This is the first article in a two-part series on Ransomware and the Small/Midsize Business. Click through to view part two: How Can Ransomware Be Prevented?


Have you ever stopped to think about just how much we rely on data? From online banking and electronic medical records to streaming media and digital communication, nearly every aspect of our lives is dependent on data in one way or another—and that dependence is only growing. Indeed, DOMO reports that over 2.5 quintillion bytes of data are created each and every day. What’s a quintillion, you ask?  1,000,000,000,000,000,000.

Yeah, it’s a lot.

Just as our dependence on data continues to grow, so too have efforts to exploit that dependence. Widely considered to be one of the fastest growing cyber security threats, ransomware is the data equivalent of kidnapping: The bad guy takes something you love (i.e. access to your files) and demands payment to return it.

At its core, ransomware is a type of malware that encrypts data on infected systems, allowing criminals to lock down a victim’s files—or worse, the victim’s entire network. Unlike other types of malware, ransomware is distinguished in the way it demands payment, usually in the form of cryptocurrency. What’s more? The untraceable nature of these currencies makes it difficult to bring ransomware attackers to justice.


So, how does Ransomware work?

Ransomware is typically organized into families. Each family has its own unique variants, but almost all of them use an AES algorithm to encrypt a victim’s files. These files are then held in limbo pending payment. $1,000 is a fairly standard ransom, but that number can be much higher in an attack on a large organization.

Regardless of the target organization’s size, ransomware is typically distributed in one of two ways:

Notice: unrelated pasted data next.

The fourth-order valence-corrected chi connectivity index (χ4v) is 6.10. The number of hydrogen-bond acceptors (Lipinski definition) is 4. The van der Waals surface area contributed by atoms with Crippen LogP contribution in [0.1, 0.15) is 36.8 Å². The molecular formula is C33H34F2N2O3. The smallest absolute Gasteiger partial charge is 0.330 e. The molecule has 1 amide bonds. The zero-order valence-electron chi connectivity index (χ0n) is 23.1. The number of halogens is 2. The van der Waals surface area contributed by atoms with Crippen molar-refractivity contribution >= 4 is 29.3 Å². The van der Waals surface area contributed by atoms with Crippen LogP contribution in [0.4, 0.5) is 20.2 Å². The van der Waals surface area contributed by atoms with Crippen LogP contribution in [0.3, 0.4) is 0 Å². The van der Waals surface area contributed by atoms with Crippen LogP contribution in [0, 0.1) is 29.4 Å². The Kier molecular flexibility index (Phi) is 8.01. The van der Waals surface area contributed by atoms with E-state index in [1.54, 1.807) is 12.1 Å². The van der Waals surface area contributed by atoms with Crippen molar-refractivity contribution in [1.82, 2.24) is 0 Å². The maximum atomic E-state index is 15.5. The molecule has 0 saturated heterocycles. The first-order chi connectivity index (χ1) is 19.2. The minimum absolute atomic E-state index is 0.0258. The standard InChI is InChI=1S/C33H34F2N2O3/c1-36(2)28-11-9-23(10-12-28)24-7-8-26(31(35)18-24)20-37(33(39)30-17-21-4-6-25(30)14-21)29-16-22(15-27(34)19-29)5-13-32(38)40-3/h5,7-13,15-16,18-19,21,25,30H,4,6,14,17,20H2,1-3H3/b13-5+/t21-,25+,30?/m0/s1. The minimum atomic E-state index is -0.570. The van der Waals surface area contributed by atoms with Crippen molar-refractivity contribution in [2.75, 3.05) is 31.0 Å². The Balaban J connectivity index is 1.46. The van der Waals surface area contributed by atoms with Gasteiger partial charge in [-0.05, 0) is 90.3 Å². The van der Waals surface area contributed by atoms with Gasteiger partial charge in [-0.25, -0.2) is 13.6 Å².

1. Spam – Once easy to spot, spam has proved an effective method of spreading ransomware—and cyber attackers are becoming increasingly sophisticated in their tactics. One relatively new tactic is the use of social engineering, whereby attackers trick their victims by posing as a friend, colleague, or local government entity.
  2. Exploit Kits – Exploit kits are software packages that identify and exploit vulnerabilities in an organization’s IT environment. In this type of attack, the hacker installs code on a legitimate website that redirects victims to a malicious site, meaning that unlike spam, this method doesn’t require any action from the victim.

What’s the moral of this story? Ransomware isn’t totally preventable even when you remove the element of human error. For business owners, this is a scary thought. Scarier still is the fact that ransomware is accessible even to low-level hackers with little technological experience. With minimal barriers to entry, it’s no surprise that security experts have identified more than 16 million unique strains of ransomware.

What are the differences between all these strains? Below is a list of several of high-profile ransomware families:

  1. CryptoLocker – Distributed through spam and exploit kits, CryptoLocker extorted nearly $3 million from victims in 2013-14
  2. CryptoWall – A distant cousin to CryptoLocker, CryptoWall copies itself into Microsoft temp before it begins encoding files.
  3. CTB-Locker – Also related to CryptoLocker, CTB-Locker gained notoriety in the way it allowed hackers to outsource the infection process to partners in exchange for a cut of the profits.
  4. Locky – Distributed through a massive spam campaign, Locky was implicated in more than 5 million malicious emails over a two-day span in 2016.
  5. TeslaCrypt – Distributed through an Angler exploit kit, TeslaCrypt attacks Adobe vulnerabilities and installs itself into Microsoft temp.
  6. TorrentLocker – Employed geographically targeted spam campaigns that exploited email contact lists to spread the ransomware.
  7. KeRanger – Though limited in distribution, KeRanger is notable for being the first fully functioning ransomware designed for Mac OS X applications.
  8. Petya – Unlike other forms of ransomware, Petya does not encrypt files and instead overwrites the master boot record, leaving a system unbootable.
  9. WannaCry – Estimated to have affected over 125,000 organizations across the globe, WannaCry targets Windows machines through a Microsoft exploit known as EternalBlue.

The sheer amount of ransomware out there can be intimidating, but there are ways to protect yourself and your business. Contact our team to schedule a comprehensive risk and backup assessment today.


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